Difference between revisions of "Mock AIME 2 2006-2007 Problems/Problem 13"

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==Solution==
 
==Solution==
{{solution}}
 
  
==See also==
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Let the aces divide the 48 other cards into 5 "urns", with a, b, c, d, and e non-aces in them, respectively.
*[[Mock AIME 2 2006-2007/Problem 12 | Previous Problem]]
 
  
*[[Mock AIME 2 2006-2007/Problem 14 | Next Problem]]
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The position of the third ace is equal to <math>a+b+c+3</math>, and thus the expected value of its position is <math>E[a+b+c+3]</math>.
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By linearity of expectation, this is <math>E[a]+E[b]+E[c]+3</math>.
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Because the setup is symmetric between the five "urns", <math>E[a]=\ldots = E[e]</math>.
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Since these must add to <math>E[a+b+c+d+e]=48</math>, <math>E[a]=\ldots=E[e]= \frac{48}{5}</math>.
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The result is <math>3 \cdot \frac{48}{5} + 3 = \frac{159}{5} \implies \boxed{164}</math>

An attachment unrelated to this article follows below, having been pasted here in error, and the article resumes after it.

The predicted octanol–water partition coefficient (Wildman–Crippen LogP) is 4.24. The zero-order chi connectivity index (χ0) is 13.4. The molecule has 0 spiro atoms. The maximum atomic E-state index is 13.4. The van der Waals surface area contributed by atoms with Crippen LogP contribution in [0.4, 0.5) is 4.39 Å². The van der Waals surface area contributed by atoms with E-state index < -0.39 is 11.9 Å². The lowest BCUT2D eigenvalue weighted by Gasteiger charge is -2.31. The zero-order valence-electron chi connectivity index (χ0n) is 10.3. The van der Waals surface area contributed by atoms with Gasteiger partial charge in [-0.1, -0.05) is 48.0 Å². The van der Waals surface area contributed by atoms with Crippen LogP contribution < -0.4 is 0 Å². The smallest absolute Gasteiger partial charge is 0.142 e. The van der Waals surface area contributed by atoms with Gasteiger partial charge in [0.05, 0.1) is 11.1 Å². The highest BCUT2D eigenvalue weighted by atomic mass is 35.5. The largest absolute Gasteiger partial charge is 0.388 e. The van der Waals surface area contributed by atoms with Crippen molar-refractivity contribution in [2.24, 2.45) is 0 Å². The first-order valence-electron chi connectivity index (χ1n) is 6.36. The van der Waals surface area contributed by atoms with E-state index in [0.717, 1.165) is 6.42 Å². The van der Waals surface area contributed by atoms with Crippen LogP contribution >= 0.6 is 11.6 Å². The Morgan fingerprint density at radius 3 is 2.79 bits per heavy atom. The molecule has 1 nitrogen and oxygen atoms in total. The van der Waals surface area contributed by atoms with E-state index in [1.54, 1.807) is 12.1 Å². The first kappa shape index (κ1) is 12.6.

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==See Also==
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{{Mock AIME box|year=2006-2007|n=2|num-b=12|num-a=14}}
  
*[[Mock AIME 2 2006-2007]]
 
  
  
 
== Problem Source ==
 
== Problem Source ==
 
4everwise thought of this problem when watching Round 4 of the Professional Poker Tour. (What else can one do during the commercial breaks?) [[Image:Razz.gif]]
 
4everwise thought of this problem when watching Round 4 of the Professional Poker Tour. (What else can one do during the commercial breaks?) [[Image:Razz.gif]]

Latest revision as of 10:53, 4 April 2012

Problem

In his spare time, Richard Rusczyk shuffles a standard deck of 52 playing cards. He then turns the cards up one by one from the top of the deck until the third ace appears. If the expected (average) number of cards Richard will turn up is $m/n,$ where $m$ and $n$ are relatively prime positive integers, find $m+n.$

Solution

Let the aces divide the 48 other cards into 5 "urns", with a, b, c, d, and e non-aces in them, respectively.

The position of the third ace is equal to $a+b+c+3$, and thus the expected value of its position is $E[a+b+c+3]$.

By linearity of expectation, this is $E[a]+E[b]+E[c]+3$.

Because the setup is symmetric between the five "urns", $E[a]=\ldots = E[e]$.

Since these must add to $E[a+b+c+d+e]=48$, $E[a]=\ldots=E[e]= \frac{48}{5}$.

The result is $3 \cdot \frac{48}{5} + 3 = \frac{159}{5} \implies \boxed{164}$

See Also

Mock AIME 2 2006-2007 (Problems, Source)
Preceded by
Problem 12
Followed by
Problem 14
1 2 3 4 5 6 7 8 9 10 11 12 13 14 15


Problem Source

4everwise thought of this problem when watching Round 4 of the Professional Poker Tour. (What else can one do during the commercial breaks?) Razz.gif

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